Apple has hit back at music streaming service Spotify’s decision this week to file a competition complaint with European regulators against its App Store rules.
Spotify is “wrapping its financial motivations in misleading rhetoric” Apple said – adding a sharp dig at Spotify’s own approach to music artists for good measure.
Spotify’s move this week was announced in a blog post by founder Daniel Ek.
The move once more put the spotlight on the increasingly controversial platform power of companies like Apple, as regulators around the world ramp up rhetoric against the ability of major tech companies to offer their services on the platforms that they operate.
Ek described the company as “player and referee” on the App Store, which is now home to over 2.2 million applications. Spotify has launched a dedicated website for its campaign, with sections like “Five Fast Facts that Show Apple Doesn’t Play Fair.”
“After using the App Store for years to dramatically grow their business, Spotify seeks to keep all the benefits of the App Store ecosystem — including the substantial revenue that they draw from the App Store’s customers — without making any contributions to that marketplace,” the company said today.
Spotify: “Tax” is Unfair
Spotify had complained in particular that Apple requires digital services to pay a 30 percent “tax” on purchases made through Apple’s payment system.
“If we pay this tax, it would force us to artificially inflate the price of our Premium membership well above the price of Apple Music. And to keep our price competitive for our customers, that isn’t something we can do.”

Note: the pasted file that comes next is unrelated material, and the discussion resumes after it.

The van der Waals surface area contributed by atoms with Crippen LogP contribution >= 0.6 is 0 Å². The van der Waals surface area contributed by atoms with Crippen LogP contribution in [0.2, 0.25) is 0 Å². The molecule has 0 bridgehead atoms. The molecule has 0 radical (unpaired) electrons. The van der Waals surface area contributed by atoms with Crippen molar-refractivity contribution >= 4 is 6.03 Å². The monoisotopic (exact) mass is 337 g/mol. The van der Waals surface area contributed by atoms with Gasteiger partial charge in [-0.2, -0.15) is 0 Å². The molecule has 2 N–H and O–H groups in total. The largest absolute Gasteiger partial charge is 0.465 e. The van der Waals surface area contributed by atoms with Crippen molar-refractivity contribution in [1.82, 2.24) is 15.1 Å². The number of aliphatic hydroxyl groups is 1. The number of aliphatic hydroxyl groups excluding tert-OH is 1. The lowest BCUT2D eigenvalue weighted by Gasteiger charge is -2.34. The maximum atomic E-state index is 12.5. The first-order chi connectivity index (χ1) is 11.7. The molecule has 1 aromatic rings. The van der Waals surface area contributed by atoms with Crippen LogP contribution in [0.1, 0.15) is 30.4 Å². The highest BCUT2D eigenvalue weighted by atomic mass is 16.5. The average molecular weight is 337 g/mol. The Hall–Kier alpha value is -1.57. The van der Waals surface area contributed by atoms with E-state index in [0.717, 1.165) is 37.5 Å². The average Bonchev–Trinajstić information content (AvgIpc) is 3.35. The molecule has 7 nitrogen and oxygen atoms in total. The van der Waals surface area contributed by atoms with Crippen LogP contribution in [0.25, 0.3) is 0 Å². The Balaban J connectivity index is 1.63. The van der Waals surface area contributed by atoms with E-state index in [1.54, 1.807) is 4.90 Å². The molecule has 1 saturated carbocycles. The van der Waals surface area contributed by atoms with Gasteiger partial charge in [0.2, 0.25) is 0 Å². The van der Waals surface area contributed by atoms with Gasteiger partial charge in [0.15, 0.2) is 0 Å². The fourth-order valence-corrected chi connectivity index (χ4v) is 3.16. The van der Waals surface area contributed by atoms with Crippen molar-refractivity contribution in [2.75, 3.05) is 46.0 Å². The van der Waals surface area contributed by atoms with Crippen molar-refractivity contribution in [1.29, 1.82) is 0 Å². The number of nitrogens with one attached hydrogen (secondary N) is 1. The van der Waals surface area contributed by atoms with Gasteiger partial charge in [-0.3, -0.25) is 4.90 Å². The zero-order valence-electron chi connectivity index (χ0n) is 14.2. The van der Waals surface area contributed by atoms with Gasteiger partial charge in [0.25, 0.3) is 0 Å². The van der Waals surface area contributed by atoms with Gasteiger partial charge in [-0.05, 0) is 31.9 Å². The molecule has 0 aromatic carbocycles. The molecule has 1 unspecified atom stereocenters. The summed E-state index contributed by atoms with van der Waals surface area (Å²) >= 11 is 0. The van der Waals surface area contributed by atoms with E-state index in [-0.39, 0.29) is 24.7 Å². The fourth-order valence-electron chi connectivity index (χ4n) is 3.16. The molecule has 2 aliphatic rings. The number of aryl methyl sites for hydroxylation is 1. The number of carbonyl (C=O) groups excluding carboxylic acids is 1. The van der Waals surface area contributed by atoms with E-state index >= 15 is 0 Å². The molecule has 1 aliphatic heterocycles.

It also claimed that Apple is keeping Spotify off its devices (like smart speakers) and won’t let it connect with Siri or delayed its rollout on the Apple Watch.
Apple vs Spotify: Apple’s Response
Apple said: “Spotify claims we’re blocking their access to products and updates to their app. Let’s clear this one up right away. We’ve approved and distributed nearly 200 app updates on Spotify’s behalf, resulting in over 300 million downloaded copies”
“The only contribution that Apple requires is for digital goods and services that are purchased inside the app using our secure in-app purchase system. As Spotify points out, that revenue share is 30 percent for the first year of an annual subscription — but they left out that it drops to 15 percent in the years after.”
It added: “We found Spotify’s claims about Apple Watch especially surprising. When Spotify submitted their Apple Watch app in September 2018, we reviewed and approved it with the same process and speed with which we would any other app. In fact, the Spotify Watch app is currently the No. 1 app in the Watch Music category.
“Spotify is free to build apps for — and compete on — our products and platforms, and we hope they do.”
“Not Just the App Store Spotify is Trying to Squeeze”
Apple concluded: “Apple connects Spotify to our users. We provide the platform by which users download and update their app. We share critical software development tools to support Spotify’s app building. And we built a secure payment system — no small undertaking — which allows users to have faith in in-app transactions. Spotify is asking to keep all those benefits while also retaining 100 percent of the revenue.”
Underneath the rhetoric, Spotify’s aim is to make more money off others’ work. And it’s not just the App Store that they’re trying to squeeze — it’s also artists, musicians and songwriters. Just this week, Spotify sued music creators after a decision by the US Copyright Royalty Board required Spotify to increase its royalty payments. This isn’t just wrong, it represents a real, meaningful and damaging step backwards for the music industry. Apple’s approach has always been to grow the pie.
This article is from the CBROnline archive: some formatting and images may not be present.
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